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Efforts underway to divert water ahead of summer snowmelt

Kern River Intertie
Posted at 4:26 PM, May 23, 2023
and last updated 2023-05-23 19:40:53-04

BAKERSFIELD, Calif. (KERO) — After several weeks of heavy storms across the state, communities are still managing the influx of water to rivers, lakes, and levees.

Kern County Fire Chief Aaron Duncan provided the Kern County Board of Supervisors with the latest on our water status. Duncan shared outflows from Lake Isabella Dam are the highest seen in recent months, with the lakefill sitting at around 69%.

“We’re starting to see the melt occur from 8,500 to 9,000," Duncan said.

According to Duncan, The Lake Isabella Dam's current capacity increased around 9% since his last update. Currently it's sitting at around 385,000 acre-feet.

Snowmelt over the last few weeks was below 8,500 feet, according to Duncan. Temperatures are expected to begin increasing over the next two weeks, and with them comes greater snowmelt. Duncan said by this summer, inflow peaks could reach up to 14,000.

This expected increase of snowmelt is why Kern County Fire and other officials are actively working to prepared communities who are at risk for potential flooding. These areas include Goodmanville, Chocktaw, and around Manor Road.

“We’ve held community meetings in those areas, we’ve put over 100 firefighters in those communities, helping them build individual flood plan preparation for each property," Duncan said.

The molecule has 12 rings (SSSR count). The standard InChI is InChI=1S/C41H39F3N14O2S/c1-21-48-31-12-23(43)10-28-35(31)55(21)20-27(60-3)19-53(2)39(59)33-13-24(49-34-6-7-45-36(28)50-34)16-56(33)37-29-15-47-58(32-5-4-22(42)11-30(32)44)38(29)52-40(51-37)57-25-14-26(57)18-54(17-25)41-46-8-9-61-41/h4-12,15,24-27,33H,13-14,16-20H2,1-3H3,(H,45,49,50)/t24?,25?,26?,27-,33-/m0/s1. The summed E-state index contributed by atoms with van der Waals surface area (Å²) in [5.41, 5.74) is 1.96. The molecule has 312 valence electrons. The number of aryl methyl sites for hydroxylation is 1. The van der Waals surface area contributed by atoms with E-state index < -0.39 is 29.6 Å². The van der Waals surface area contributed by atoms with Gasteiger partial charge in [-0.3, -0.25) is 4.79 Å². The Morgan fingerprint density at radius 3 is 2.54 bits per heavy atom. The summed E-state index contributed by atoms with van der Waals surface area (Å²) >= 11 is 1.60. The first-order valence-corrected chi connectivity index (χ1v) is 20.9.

To help mitigate potential flooding, the U.S. Army Corps of Engineers agreed to increase the lake’s output to 7,500 cubic feet per second (cfs) in order to create more storage room for snowmelt. The Kern County Water Master also agreed to activate the rarely-used Kern River Intertie for the first time since 2006.

The intertie will not only assist water storage for Kern County, but offer much needed relief to the Central Valley by diverting water away from the Tulare Lake Basin.

“Kern River Water Master will let us know if we need to take additional water or if we’re going to hold like 500 cfs," said Daniel Wisheropp, Senior Environmental Scientist Specialist for the Department of Water Resources. "That way there's not too much water in the Intertie Basin.”

Currently, 500 cfs are flowing into the aqueduct. If needed, the Water Master could increase that to 1,000 cfs by the end of the month.